Responding to the profound challenge of climate change is built into WLC's Core Mission: " We will adapt to climate change and learn to live sustainably. We will support local communities to do the same through outreach and education, local policy initiatives, and by operating by example." (Vision 2020)

As a land trust, our protected lands, many of them forested, help absorb CO2 and offset greenhouse gases. Our conservation work can also reduce flooding impacts caused by the “new normal” of extreme weather events in our region. In 2018, a NYS grant helped us pursue additional initiatives to address climate change impacts, by working with regional experts and by offering a topical educational series to the public.

In the first case, we observed how climate change has altered local habitats and ecosystems, stressing plants, wildlife, water resources, agriculture, and the human community. Working with the environmental scientists of Hudsonia Ltd., WLC identified the parts of our service area that may be most important for maintaining native biodiversity and ecosystem functions in the changing environment.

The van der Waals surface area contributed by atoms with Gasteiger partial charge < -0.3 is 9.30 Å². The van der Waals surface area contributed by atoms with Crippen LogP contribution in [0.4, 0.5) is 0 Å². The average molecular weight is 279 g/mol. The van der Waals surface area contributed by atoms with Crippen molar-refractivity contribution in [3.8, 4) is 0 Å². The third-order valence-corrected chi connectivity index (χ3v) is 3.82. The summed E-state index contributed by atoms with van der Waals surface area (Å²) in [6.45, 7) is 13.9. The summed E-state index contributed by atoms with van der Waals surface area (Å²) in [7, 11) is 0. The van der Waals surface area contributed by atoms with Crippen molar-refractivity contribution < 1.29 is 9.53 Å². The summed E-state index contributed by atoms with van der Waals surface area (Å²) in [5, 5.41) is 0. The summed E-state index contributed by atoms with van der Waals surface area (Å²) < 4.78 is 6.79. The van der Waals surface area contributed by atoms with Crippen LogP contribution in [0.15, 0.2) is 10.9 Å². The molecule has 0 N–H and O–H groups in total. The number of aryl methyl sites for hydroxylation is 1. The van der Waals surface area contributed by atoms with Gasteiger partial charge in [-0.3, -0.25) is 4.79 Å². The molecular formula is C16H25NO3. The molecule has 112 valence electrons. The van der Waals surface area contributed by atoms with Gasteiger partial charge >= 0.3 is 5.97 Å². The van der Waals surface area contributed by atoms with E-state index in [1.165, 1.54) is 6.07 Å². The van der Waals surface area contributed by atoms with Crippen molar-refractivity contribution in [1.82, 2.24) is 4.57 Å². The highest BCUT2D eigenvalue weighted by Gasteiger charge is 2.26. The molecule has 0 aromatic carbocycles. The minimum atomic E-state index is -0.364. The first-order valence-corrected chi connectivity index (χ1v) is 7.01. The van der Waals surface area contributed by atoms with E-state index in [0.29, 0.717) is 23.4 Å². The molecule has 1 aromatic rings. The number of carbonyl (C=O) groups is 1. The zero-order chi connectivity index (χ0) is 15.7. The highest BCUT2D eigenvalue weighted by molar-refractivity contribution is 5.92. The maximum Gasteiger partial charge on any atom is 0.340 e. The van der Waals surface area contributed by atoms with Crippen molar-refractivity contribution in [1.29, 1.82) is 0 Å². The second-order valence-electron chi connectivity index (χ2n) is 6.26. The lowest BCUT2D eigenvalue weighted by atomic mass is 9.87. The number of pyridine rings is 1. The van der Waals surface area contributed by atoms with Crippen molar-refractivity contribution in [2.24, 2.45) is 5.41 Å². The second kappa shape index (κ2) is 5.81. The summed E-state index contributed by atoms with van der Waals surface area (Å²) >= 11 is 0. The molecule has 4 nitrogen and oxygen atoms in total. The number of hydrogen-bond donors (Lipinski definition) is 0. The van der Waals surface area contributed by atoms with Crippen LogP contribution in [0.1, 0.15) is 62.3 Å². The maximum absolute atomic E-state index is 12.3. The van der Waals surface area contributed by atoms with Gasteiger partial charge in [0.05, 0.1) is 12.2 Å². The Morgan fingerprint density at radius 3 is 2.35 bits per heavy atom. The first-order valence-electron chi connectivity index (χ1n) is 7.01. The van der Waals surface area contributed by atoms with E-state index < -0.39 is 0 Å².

In the second case, our work in outreach and education engaged our community in both mitigating climate change and adapting to its effects. Our educational program series, “Understanding Our Changing Environment,” focused on Water, Forest Health, and Green Infrastructure, a building style mimicking natural elements. Another well-attended event invited county-wide municipal leaders to explore Active/Alternative Transportation, and how walkable/bikeable community practices can be implemented here.

Additionally, we have focused our collaborative winter Film & Discussion Series on initiatives to reverse climate change, inspired by “Project Drawdown.” Our 2019 series offered attendees a deeper understanding of how the food cycle contributes tremendously to greenhouse gas emissions. With composting, reduction of food waste, and eliminating or reducing meat intake we collectively can have a tremendous impact. In 2020 our series focused on practices folks can implement at home. This included a community-wide launch of a Pollinator Pathway planting project to reverse the rapid decline of pollinating insect populations. (see description under “Programs & Events”). Participants learned how changing their home planting choices and mowing practices can create habitats hospitable to the local insects and bees which pollinate plants, including those essential to food production.